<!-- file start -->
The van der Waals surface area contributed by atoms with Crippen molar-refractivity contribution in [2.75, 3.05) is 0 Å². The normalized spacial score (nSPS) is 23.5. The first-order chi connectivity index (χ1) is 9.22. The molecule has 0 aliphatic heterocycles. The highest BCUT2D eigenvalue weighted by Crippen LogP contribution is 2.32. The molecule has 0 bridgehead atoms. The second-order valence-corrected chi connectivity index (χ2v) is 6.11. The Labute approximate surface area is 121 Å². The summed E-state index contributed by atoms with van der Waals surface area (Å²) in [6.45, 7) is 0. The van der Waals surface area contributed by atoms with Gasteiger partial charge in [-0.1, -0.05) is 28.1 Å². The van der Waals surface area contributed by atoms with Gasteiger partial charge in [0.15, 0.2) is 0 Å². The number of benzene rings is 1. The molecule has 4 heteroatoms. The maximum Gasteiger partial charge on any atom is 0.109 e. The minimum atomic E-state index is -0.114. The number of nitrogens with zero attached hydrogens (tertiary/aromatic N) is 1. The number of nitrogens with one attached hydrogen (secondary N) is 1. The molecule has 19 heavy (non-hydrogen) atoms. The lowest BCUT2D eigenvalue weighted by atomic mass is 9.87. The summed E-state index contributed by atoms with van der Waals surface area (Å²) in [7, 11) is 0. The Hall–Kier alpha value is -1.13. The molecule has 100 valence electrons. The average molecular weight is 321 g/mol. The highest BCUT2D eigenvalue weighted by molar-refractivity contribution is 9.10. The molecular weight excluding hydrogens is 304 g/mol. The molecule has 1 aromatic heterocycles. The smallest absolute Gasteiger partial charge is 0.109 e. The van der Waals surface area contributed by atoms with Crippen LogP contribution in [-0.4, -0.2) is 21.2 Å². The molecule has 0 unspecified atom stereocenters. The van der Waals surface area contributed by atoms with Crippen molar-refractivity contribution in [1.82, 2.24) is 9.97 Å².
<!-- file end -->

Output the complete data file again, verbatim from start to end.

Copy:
The van der Waals surface area contributed by atoms with Crippen molar-refractivity contribution in [2.75, 3.05) is 0 Å². The normalized spacial score (nSPS) is 23.5. The first-order chi connectivity index (χ1) is 9.22. The molecule has 0 aliphatic heterocycles. The highest BCUT2D eigenvalue weighted by Crippen LogP contribution is 2.32. The molecule has 0 bridgehead atoms. The second-order valence-corrected chi connectivity index (χ2v) is 6.11. The Labute approximate surface area is 121 Å². The summed E-state index contributed by atoms with van der Waals surface area (Å²) in [6.45, 7) is 0. The van der Waals surface area contributed by atoms with Gasteiger partial charge in [-0.1, -0.05) is 28.1 Å². The van der Waals surface area contributed by atoms with Gasteiger partial charge in [0.15, 0.2) is 0 Å². The number of benzene rings is 1. The molecule has 4 heteroatoms. The maximum Gasteiger partial charge on any atom is 0.109 e. The minimum atomic E-state index is -0.114. The number of nitrogens with zero attached hydrogens (tertiary/aromatic N) is 1. The number of nitrogens with one attached hydrogen (secondary N) is 1. The molecule has 19 heavy (non-hydrogen) atoms. The lowest BCUT2D eigenvalue weighted by atomic mass is 9.87. The summed E-state index contributed by atoms with van der Waals surface area (Å²) in [7, 11) is 0. The Hall–Kier alpha value is -1.13. The molecule has 100 valence electrons. The average molecular weight is 321 g/mol. The highest BCUT2D eigenvalue weighted by molar-refractivity contribution is 9.10. The molecular weight excluding hydrogens is 304 g/mol. The molecule has 1 aromatic heterocycles. The smallest absolute Gasteiger partial charge is 0.109 e. The van der Waals surface area contributed by atoms with Crippen LogP contribution in [-0.4, -0.2) is 21.2 Å². The molecule has 0 unspecified atom stereocenters. The van der Waals surface area contributed by atoms with Crippen molar-refractivity contribution in [1.82, 2.24) is 9.97 Å².